Training Today to Save Lives Tomorrow

UK-Med can construct a Type 1 field hospital in the midst of a disaster zone and begin receiving patients within two or three days of arriving in country. To do so requires a highly skilled team and rigorous training.

Our medics, who staff our field hospitals, must be ready to deploy at a moment’s notice. The field hospital is one of many ways we provide life-saving health care in conflict or disaster zones. As such, our medics undergo training with the field hospital to familiarise them with every procedure and piece of equipment they will be expected to handle on deployment, so that when they deploy, they will be able to provide medical care as quickly as possible.

From the mobile pharmacy to the triage area, the maternity care tent, and the major injuries and resuscitation unit, each member of the team must understand their role in the field hospital and what is expected of humanitarian health practitioners in the field.

Similarly to the Hostile Environment Awareness Training we ran earlier in the year for our medics, the training exercise involved a simulated scenario (SIMEX) based on a fictional humanitarian response to a disaster – in this case a cyclone. “It was a real window to see what to expect on an actual deployment.” said one participant at the SIMEX.

When we launch an emergency response, the contexts we work in often change rapidly and by necessity our teams must be mobile, quick-thinking, and prepared for the unexpected. This type of simulation can help hone our medics’ abilities to provide a high standard of health care in a high stress, but controlled, environment.

“There is a real benefit in giving our register medics an opportunity to experience and work through the key aspects of a Type 1 field hospital response whilst implementing and testing key clinical, operational, logistical and WASH procedures within a field hospital setting.” - Yaroslava Tytarenko, Training Manager at UK-Med.
UK-Med field hospital

33 UK-Med register medics, alongside delegates from the Ethiopian Emergency Medical Team (EMT) and the University Hospital of Toulouse participated in the field hospital training exercise which focused on the central tenets of flexibility, teamwork, and practical skills within a simulated EMT response.

“We had a good mix of participants at the SIMEX who were able to share their experience and expertise with one another during the simulation, in addition to the immersive and hands-on learning they received through the various scenarios.” said Yaroslava.

A Different Kind of Hospital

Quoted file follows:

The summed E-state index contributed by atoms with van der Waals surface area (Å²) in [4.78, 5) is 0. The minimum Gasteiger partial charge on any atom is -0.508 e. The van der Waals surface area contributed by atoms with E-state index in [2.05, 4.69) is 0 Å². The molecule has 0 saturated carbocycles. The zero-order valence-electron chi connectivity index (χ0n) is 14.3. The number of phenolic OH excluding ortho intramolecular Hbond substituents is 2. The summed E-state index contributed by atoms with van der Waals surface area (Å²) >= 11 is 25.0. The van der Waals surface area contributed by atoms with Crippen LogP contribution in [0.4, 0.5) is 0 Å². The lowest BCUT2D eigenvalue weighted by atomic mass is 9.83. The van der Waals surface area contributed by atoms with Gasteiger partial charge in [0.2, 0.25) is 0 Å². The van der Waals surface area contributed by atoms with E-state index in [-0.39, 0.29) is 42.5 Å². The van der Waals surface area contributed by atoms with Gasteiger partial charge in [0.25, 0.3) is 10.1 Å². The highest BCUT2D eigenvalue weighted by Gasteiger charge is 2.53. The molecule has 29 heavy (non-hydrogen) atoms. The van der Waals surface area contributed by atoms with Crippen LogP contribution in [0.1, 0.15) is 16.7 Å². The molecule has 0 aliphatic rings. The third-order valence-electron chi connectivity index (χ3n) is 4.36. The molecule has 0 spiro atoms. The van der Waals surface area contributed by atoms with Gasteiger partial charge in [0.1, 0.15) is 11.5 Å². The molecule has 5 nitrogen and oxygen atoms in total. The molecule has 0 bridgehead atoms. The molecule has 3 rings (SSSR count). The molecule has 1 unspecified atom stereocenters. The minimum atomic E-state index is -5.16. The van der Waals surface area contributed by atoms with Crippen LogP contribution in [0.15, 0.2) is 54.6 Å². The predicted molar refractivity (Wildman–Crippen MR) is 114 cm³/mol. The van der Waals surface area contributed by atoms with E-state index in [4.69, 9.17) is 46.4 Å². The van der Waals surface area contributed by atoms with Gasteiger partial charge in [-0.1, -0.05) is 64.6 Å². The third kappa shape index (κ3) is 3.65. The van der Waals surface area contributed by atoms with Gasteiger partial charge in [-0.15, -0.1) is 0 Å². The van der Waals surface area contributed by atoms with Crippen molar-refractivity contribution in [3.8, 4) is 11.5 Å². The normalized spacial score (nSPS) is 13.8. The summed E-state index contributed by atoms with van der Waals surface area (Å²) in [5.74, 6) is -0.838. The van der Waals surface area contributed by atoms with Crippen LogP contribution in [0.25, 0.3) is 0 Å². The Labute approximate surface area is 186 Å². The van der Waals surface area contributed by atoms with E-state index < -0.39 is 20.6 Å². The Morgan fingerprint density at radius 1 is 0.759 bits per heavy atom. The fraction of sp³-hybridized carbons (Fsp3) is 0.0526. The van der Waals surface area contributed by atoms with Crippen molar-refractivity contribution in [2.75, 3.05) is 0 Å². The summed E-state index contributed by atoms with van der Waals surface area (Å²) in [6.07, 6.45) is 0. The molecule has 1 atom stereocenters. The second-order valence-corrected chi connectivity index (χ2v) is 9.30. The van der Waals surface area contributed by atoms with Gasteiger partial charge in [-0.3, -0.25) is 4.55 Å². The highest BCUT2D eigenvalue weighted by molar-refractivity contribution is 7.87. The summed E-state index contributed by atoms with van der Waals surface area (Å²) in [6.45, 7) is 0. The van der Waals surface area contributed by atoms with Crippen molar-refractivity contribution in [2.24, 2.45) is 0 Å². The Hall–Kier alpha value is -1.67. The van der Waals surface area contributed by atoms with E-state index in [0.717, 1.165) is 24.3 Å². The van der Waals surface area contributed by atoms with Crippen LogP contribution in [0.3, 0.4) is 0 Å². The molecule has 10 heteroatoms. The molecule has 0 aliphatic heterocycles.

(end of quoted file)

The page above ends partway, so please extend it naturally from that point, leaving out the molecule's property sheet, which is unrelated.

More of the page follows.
The SIMEX took place on site, using the same type of field hospital we deployed to Turkey in the aftermath of the earthquake in February where we treated more than 7,000 people. The hospital presented our medics with a true-to-life representation of the facilities, equipment, and challenges they may face on deployment. For the medics, some of whom are also NHS staff, working in a field hospital is a far cry from the clinics and health facilities they are familiar with in the UK.

“The setup of a field hospital drastically differs from a regular one in that we don’t hold a large amounts of bed capacity, medications, supplies etc. We bring all the equipment needed to run our operations for the expected duration of time,” said Dr. Ram Vadi, Health Director.

Field Hospital Training
UK-Med staff learn to work together with the field hospital in training exercises.

“The trauma we see in disaster zones can often be quite overwhelming in the initial days, as well as the sheer patient load. Add onto that, many of the settings in which we deploy are endemic for malaria, cholera, and other tropical illnesses.”

A field hospital is a challenging environment to work in. Comprising 13 large tents that operate as unique, but interconnected parts of the larger hospital complex, the field hospital can be a cramped and tiring setting not least in a conflict or disaster zone.

Nevertheless, the quality of patient care and the professionalism of our teams are held to rigorous standards despite the difficult conditions our medics face on deployment. As the UK’s only Emergency Medical Team to be verified by the World Health Organization (WHO), our responses must adhere to a high level of care laid out by the UN agency.

For some of our medics preparing for their first deployment, their training will not end there. Team Leads and Medical Coordinators receive further leadership training to ready them for an active humanitarian deployment.

Field Hospital Training
The SIMEX at Manchester Airport was one of many training exercises UK-Med coordinates for its register medics.

Working with UK-Med

If you are interested in joining our register of on-call medics, visit our vacancies page or follow the links below to learn more about the surgical specialisms we’re currently recruiting for. If you have the commitment and expertise to provide life-saving health care in emergencies, we want to hear from you.

We are looking for the following medical roles to join our register:

Within a few weeks of being accepted, our training programme could have you fully deployable and ready to respond to humanitarian crises around the world.

Working with UK-Med is a unique, life changing opportunity to make a difference globally while saving lives and helping people in emergencies. It is also a chance to learn, network with like-minded peers, and grow and develop as a truly experienced humanitarian.” said Yaroslava.

Register members are recruited to support surge and emergency response requirements, volunteering to be on call for certain times of the year. They deploy for short periods at a time (usually between 4-12 weeks).

Can’t find a role that suits you? Follow us on social media, where we advertise the latest vacancies in our core staff team, country programmes, and our register.